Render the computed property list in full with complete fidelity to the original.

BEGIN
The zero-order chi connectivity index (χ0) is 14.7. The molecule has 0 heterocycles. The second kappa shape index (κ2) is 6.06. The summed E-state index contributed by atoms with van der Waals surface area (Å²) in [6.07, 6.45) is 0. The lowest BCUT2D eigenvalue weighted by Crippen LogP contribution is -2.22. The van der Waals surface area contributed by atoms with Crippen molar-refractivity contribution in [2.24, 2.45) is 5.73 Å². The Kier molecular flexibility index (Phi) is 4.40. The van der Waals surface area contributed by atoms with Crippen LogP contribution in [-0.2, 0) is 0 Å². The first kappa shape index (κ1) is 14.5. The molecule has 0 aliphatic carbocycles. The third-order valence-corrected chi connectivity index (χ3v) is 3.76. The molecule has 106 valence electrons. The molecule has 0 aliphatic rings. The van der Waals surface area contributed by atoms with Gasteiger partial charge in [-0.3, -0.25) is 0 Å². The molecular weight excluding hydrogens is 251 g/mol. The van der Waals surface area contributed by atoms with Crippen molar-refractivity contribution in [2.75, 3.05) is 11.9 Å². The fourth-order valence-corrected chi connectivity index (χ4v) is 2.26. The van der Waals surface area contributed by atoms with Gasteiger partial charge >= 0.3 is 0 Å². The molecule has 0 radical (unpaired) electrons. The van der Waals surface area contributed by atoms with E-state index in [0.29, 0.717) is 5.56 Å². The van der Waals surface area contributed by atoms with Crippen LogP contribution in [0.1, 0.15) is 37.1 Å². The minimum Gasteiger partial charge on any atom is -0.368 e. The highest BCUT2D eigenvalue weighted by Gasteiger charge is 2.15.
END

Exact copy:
The zero-order chi connectivity index (χ0) is 14.7. The molecule has 0 heterocycles. The second kappa shape index (κ2) is 6.06. The summed E-state index contributed by atoms with van der Waals surface area (Å²) in [6.07, 6.45) is 0. The lowest BCUT2D eigenvalue weighted by Crippen LogP contribution is -2.22. The van der Waals surface area contributed by atoms with Crippen molar-refractivity contribution in [2.24, 2.45) is 5.73 Å². The Kier molecular flexibility index (Phi) is 4.40. The van der Waals surface area contributed by atoms with Crippen LogP contribution in [-0.2, 0) is 0 Å². The first kappa shape index (κ1) is 14.5. The molecule has 0 aliphatic carbocycles. The third-order valence-corrected chi connectivity index (χ3v) is 3.76. The molecule has 106 valence electrons. The molecule has 0 aliphatic rings. The van der Waals surface area contributed by atoms with Gasteiger partial charge in [-0.3, -0.25) is 0 Å². The molecular weight excluding hydrogens is 251 g/mol. The van der Waals surface area contributed by atoms with Crippen molar-refractivity contribution in [2.75, 3.05) is 11.9 Å². The fourth-order valence-corrected chi connectivity index (χ4v) is 2.26. The van der Waals surface area contributed by atoms with Gasteiger partial charge >= 0.3 is 0 Å². The molecule has 0 radical (unpaired) electrons. The van der Waals surface area contributed by atoms with E-state index in [0.29, 0.717) is 5.56 Å². The van der Waals surface area contributed by atoms with Crippen LogP contribution in [0.1, 0.15) is 37.1 Å². The minimum Gasteiger partial charge on any atom is -0.368 e. The highest BCUT2D eigenvalue weighted by Gasteiger charge is 2.15.